Friday, 18 August 2017

Something (Probably) About 98% Of Americans Are Wrong About!!

Greetings!! Holidaying in America, and ingratiating myself with the locals, as you do, there is one belief that literally every American I've spoken with about this has. Both Trump supporters and Trump haters alike all seem unified on one basic consensus: that America badly needs to get back all those manufacturing jobs it has lost to foreigners.

Allowing for the proportion of the American population that knows why this is an ill-conceived idea - and America is more like a continent than a country, lest we forget - it could be that as many as 98% of the population actually believes this erroneous notion. This isn't unique to the USA, of course - you'd probably find similar ratios in most European countries too.

To see why the notion is wrong, you have to understand why it's so much better for Americans that foreign competition enables them to buy their local goods and services cheaper than if they were produced domestically. For simplicity, suppose you are an American who only eats bangers and mash - and you get all your potatoes from Tom the greengrocer, and all your sausages from Fred the butcher.

Suppose that you buy your potatoes for $2 a pound (it is pounds and ounces in America, not kilos), and your sausages for $5 a pound every week. On a typical weekly shop you buy 30 pounds of sausages and 50 pounds of potatoes.

Then one day you find out about Jack the butcher in the next street, who is selling the same quality sausages for $4 a pound, and because he has a bigger store he also sells potatoes for $1.50 a pound. Suppose, again for simplicity, that in the first 26 weeks of the year you had been shopping with Tom and Fred, and then at the end of week 26 you find out about Jack, and you shop with him for the remaining 26 weeks of the year.

I'm sure even an 8th grader could understand why you are now better off on the deal, as is Jack of course (too often people forget about the benefits to Jack as well). The maths will show you by how much better off you actually are:

Weeks 1-26 shopping with Tom and Fred - total expenditure: $6500 ($100 of potatoes x 26 and $150 of sausages x 26)

Weeks 27-52 shopping with Jack - total expenditure: $5070 ($75 of potatoes x 26 and $120 of sausages x 26)  

Total saving by shopping with Jack: $1430

Your saving money by shopping with more efficient Jack has no important logical difference to shopping with more efficient foreign competitors - in both cases there are significant consumer (and producer) benefits.

It's astonishing that almost all people in the world's most developed nations get this simple piece of logic and fact-finding bang wrong! Domestic producers of steel, aluminium, glass, plastic and timber are far outnumbered by the number of domestic citizens who are consumers, because except for perhaps Amish-type sects, everybody in America is a consumer on an international level.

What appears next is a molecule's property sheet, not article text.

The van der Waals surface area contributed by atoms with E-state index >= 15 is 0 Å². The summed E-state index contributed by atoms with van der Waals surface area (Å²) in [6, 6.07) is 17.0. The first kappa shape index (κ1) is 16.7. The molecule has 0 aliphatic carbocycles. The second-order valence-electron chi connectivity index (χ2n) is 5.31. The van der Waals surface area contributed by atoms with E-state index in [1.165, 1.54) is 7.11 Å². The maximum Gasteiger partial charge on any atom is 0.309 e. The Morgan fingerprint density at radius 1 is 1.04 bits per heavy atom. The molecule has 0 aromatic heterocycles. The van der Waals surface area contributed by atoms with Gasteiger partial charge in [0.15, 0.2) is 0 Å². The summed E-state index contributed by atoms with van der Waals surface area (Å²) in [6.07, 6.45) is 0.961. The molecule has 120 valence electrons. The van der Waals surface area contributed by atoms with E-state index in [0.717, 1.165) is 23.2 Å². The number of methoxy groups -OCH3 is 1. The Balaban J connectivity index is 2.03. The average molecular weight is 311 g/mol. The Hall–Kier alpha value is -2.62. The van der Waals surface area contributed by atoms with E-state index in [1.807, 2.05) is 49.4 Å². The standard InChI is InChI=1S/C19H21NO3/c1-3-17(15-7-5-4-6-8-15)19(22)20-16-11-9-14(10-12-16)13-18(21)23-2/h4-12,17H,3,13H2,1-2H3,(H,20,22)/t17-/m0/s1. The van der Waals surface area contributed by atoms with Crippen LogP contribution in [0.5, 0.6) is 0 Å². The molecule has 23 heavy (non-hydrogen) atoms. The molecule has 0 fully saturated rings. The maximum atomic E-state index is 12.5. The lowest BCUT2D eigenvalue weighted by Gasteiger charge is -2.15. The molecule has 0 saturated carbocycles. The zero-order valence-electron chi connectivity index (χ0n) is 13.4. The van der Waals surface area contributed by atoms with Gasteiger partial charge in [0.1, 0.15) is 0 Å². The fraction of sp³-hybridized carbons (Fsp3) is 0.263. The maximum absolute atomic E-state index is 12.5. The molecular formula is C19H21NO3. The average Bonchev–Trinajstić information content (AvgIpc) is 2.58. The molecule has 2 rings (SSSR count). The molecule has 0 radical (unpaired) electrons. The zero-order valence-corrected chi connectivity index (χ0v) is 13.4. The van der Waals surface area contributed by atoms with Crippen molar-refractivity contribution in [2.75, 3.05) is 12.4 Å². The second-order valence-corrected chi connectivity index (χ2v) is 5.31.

And yet it seems the vast majority of people in the developed world desire the crafting of policies that benefit a small minority of the population at the expense of the rest of the population. When will people learn what's good for them?

Sunday, 6 August 2017

Why Greens Are Probably Hindering The Green Revolution

You've probably heard the one about being on the camping trip and being faced by a ferocious bear. As illustrated in the above image; to survive, you don't have to run faster than the bear, you just have to run faster than the slowest member of the group.

But what if you cared about the group because it comprises a family unit, where you love each and every member? Then your concern would be that every member of the group could outrun the bear. Again, despite different priorities, the same maxim still holds - the survival of your family in one piece is contingent not on the fastest runners but on the slowest runner.

There's a version of this wisdom in economics - it's called Liebig's law - and it basically says that the growth or success or quality of something is not contingent on its strongest components but its weakest one. It's often stated in the form of "A chain is only as strong as its weakest link", and is applied in economic theory to speak of, for example, a business's growth being potentially retarded by its most significant impediments to development (faulty machinery, inadequate premises, failure to meet government-mandated green targets, to name just three examples).

You may have noticed that out of my three examples, two are within the hands of the business (to the greatest degree) and the third is not. A business can be hamstrung by a government's green targets and that can be the difference between being solvent and going under, or (invisibly to the naked eye) never becoming a business in the first place. You see, most green initiatives don't just impede extant businesses; they impede all those businesses in prospect that never became businesses because of the regulations.